Meatless Monday: Vegan mandarin coconut cookies

This vegan cookie made with fresh coconut and citrus juice keeps its promises to be delicious.

The Garden of Eating
'Vegan cookie' doesn't have to mean dry and tasteless. These little morsels sweetened with fresh tangerine or mandarin juice and topped with coconut are as lovely as the spring flowers they resemble.

I've been known to make disparaging remarks about vegan baked goods so for me to say that these cookies are delicious means they are truly delicious.

Our friend, Karen who is the innkeeper at the lovely Woodstock Inn on the Millstream in Woodstock, N.Y., had made a batch of these the last time we stopped by to let my son Will move sand in his dumper and throw rocks into the stream.

Karen was very generous with her cookies and we sat around in the inn's kitchen/office enjoying them. When I asked for the recipe, she told me that it was from Whole Foods. So I Googled "Whole Foods mandarin coconut cookies" when we got home and, sure enough, there it was.

I've adapted their recipe slightly below as there were a couple silly / inefficient things in their version. For example, instead of removing the skin of the tangerines with a vegetable peeler and then chopping it to obtain enough zest, I've changed it to just zesting the tangerines. Time is precious, after all.

We happened to have a small pile of tangerines that were not getting any younger sitting on the counter so the timing was perfect. And I had the rest of the ingredients: coconut oil (which is great to cook with!), flour, sugar, baking powder, vanilla, salt, and coconut flakes, too.

Will "helped" me make them. His favorite part was drinking the freshly squeezed tangerine juice and eating the sweetened coconut – and eating the cookies, of course. He told me recently in a very solemn and proud little voice, "Mama, I can eat SO much sweet things." Which is true.

Since we usually use eggs in our cookie dough (this vegan recipe is a real anomaly for me), he assumed that this dough was also off-limits for eating. And I saw no reason to tell him otherwise.

The dough is kind of fun to handle – the texture is soft and marzipan-like with a delicious sweet smell from the coconut oil and the tangerine juice.

I also enjoyed smushing the cookies with the bottom of a glass dipped first in water and then in the coconut flakes to flatten them out for baking.

I think the cookies end up looking a little bit like flowers. Seems fitting now that it's spring and the warmer weather is on its way. Enjoy!

 Mandarin Coconut Cookies
Adapted from Whole Foods' recipe
 Makes roughly 3 dozen
2 mandarin oranges, such as satsumas or clementines

1-1/4 cup sugar 

3/4 cup organic, virgin coconut oil, melted and cooled slightly

2 teaspoons pure vanilla extract

2-1/2 cups all-purpose flour

1 cup finely grated dried, sweetened coconut, divided

3 tablespoons cornstarch

1 teaspoon baking powder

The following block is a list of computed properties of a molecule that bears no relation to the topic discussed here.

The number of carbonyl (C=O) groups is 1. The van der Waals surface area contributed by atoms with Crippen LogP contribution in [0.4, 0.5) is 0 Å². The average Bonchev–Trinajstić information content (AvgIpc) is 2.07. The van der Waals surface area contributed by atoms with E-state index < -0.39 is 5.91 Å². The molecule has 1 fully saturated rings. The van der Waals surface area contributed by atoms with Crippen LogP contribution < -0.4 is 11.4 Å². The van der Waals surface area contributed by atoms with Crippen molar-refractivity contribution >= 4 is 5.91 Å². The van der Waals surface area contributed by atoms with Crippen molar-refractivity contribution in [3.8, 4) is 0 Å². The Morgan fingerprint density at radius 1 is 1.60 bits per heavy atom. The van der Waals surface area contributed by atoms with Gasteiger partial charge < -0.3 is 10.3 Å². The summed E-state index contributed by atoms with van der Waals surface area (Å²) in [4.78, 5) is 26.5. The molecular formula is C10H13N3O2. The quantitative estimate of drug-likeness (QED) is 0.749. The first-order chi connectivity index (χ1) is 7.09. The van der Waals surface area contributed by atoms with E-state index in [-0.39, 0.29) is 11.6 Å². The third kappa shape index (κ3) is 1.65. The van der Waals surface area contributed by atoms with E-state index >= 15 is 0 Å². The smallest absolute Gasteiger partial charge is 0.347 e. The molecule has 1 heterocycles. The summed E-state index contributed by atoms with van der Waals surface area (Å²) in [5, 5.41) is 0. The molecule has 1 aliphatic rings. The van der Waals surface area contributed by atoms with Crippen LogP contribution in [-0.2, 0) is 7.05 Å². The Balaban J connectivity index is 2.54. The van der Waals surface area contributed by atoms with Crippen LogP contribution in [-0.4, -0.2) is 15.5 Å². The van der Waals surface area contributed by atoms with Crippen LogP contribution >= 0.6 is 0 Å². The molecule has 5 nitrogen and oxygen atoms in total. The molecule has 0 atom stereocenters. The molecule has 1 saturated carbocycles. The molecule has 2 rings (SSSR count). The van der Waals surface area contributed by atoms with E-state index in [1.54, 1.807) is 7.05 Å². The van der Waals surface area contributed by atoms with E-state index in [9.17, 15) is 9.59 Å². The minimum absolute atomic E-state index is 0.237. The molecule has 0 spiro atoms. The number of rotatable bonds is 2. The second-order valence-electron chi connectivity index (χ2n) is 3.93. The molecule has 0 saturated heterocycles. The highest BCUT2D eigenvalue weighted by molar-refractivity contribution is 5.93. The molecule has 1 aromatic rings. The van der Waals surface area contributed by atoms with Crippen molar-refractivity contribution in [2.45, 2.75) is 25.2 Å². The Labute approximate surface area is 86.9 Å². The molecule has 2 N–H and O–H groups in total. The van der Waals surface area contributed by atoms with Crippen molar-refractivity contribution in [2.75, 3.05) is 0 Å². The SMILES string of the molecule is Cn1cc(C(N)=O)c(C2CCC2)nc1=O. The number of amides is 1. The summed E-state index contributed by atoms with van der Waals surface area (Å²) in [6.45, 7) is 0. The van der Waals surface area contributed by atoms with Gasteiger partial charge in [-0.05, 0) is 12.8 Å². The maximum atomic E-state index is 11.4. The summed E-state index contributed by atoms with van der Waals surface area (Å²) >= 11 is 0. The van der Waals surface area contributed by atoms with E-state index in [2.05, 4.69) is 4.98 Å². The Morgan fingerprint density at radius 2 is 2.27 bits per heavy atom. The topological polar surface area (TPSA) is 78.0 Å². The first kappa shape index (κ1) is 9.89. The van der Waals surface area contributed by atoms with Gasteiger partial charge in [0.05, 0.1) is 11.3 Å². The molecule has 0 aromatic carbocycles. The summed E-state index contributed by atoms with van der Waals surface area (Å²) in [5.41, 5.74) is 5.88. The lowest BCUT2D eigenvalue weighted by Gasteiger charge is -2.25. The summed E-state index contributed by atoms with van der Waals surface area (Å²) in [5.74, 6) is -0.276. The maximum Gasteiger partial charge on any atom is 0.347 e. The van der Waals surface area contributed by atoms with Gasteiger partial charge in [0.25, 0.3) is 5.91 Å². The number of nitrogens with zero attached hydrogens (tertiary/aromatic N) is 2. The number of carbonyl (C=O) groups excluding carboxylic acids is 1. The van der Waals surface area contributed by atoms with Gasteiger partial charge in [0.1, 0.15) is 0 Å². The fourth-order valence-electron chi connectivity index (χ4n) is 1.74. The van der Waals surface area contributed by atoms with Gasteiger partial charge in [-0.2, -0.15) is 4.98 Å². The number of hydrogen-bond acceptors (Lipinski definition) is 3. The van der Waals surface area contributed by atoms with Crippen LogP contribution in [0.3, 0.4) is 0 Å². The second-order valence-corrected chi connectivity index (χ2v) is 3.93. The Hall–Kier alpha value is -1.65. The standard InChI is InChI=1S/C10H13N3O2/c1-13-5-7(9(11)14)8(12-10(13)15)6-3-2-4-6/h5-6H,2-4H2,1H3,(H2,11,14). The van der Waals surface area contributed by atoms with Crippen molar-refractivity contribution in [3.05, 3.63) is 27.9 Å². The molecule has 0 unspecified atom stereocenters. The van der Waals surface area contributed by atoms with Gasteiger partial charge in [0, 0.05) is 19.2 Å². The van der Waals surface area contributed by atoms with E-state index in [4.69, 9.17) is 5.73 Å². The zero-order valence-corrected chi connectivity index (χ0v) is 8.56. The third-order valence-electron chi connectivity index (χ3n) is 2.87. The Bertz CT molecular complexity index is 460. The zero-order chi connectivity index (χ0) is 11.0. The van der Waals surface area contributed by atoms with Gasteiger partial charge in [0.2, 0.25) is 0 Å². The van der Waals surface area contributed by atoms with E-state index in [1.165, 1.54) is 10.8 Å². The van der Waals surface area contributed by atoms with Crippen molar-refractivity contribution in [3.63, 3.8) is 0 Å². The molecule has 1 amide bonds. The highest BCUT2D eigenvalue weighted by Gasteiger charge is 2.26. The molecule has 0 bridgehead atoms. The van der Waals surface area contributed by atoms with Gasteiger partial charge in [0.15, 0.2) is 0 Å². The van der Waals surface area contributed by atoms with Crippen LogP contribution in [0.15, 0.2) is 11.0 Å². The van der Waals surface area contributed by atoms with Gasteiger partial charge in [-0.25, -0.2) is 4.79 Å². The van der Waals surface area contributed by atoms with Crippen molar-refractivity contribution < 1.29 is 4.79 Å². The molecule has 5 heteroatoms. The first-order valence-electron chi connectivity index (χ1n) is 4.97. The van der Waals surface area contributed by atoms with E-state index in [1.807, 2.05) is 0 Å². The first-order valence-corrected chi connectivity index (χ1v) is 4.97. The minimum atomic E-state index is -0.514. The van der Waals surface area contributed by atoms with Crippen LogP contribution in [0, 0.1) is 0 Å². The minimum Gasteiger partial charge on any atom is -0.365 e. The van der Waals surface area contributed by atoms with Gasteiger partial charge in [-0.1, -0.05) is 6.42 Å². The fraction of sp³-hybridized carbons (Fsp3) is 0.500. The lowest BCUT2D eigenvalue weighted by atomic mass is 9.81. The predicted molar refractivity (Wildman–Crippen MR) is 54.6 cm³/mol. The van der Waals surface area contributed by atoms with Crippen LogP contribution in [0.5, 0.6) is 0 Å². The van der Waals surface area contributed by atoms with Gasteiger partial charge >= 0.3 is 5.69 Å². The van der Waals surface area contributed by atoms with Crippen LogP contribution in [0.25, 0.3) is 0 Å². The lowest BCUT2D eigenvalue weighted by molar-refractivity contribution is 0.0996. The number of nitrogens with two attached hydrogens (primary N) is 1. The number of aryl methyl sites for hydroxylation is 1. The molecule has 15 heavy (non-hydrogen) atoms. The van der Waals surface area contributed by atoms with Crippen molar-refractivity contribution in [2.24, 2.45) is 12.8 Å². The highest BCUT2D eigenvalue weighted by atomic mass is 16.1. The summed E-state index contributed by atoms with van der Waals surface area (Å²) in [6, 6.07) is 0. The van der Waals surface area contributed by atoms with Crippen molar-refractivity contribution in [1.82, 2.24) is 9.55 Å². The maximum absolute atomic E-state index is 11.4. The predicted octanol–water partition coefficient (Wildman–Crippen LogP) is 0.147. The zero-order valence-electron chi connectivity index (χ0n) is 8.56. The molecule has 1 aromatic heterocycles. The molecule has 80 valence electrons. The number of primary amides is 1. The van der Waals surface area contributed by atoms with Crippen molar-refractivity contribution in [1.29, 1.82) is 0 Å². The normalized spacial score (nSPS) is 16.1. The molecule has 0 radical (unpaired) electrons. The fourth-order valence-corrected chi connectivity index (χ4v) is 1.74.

1/2 teaspoon fine sea salt
1. Preheat the oven to 325 degrees F. Use a microplane zester to obtain 1 tablespoon zest. Juice the mandarins to obtain 1/4 cup juice. Set aside.
2. In a large bowl, beat 1-1/4 cups sugar and oil on medium speed for 1 minute. Add the tangerine juice, zest, and vanilla and beat again. Add flour, 1/2 cup coconut oil, cornstarch, baking powder, and salt and beat again until combined.
3. Form the dough into 1-1/2-inch balls. Arrange the balls two inches apart on a parchment-paper-lined baking sheet (I used my Silpat but it's worth noting that  both parchment paper and Silpat contain silicon so, if you're concerned about that, my guess is you could also just grease a cookie sheet with equally good results.)
4. Dip a flat-bottomed glass in water and then in the sweetened coconut flakes. Press down firmly on each cookie, re-dipping the glass as needed. Bake until golden brown and just firm, about 15 minutes.

You've read  of  free articles. Subscribe to continue.

Dear Reader,

About a year ago, I happened upon this statement about the Monitor in the Harvard Business Review – under the charming heading of “do things that don’t interest you”:

“Many things that end up” being meaningful, writes social scientist Joseph Grenny, “have come from conference workshops, articles, or online videos that began as a chore and ended with an insight. My work in Kenya, for example, was heavily influenced by a Christian Science Monitor article I had forced myself to read 10 years earlier. Sometimes, we call things ‘boring’ simply because they lie outside the box we are currently in.”

If you were to come up with a punchline to a joke about the Monitor, that would probably be it. We’re seen as being global, fair, insightful, and perhaps a bit too earnest. We’re the bran muffin of journalism.

But you know what? We change lives. And I’m going to argue that we change lives precisely because we force open that too-small box that most human beings think they live in.

The Monitor is a peculiar little publication that’s hard for the world to figure out. We’re run by a church, but we’re not only for church members and we’re not about converting people. We’re known as being fair even as the world becomes as polarized as at any time since the newspaper’s founding in 1908.

We have a mission beyond circulation, we want to bridge divides. We’re about kicking down the door of thought everywhere and saying, “You are bigger and more capable than you realize. And we can prove it.”

If you’re looking for bran muffin journalism, you can subscribe to the Monitor for $15. You’ll get the Monitor Weekly magazine, the Monitor Daily email, and unlimited access to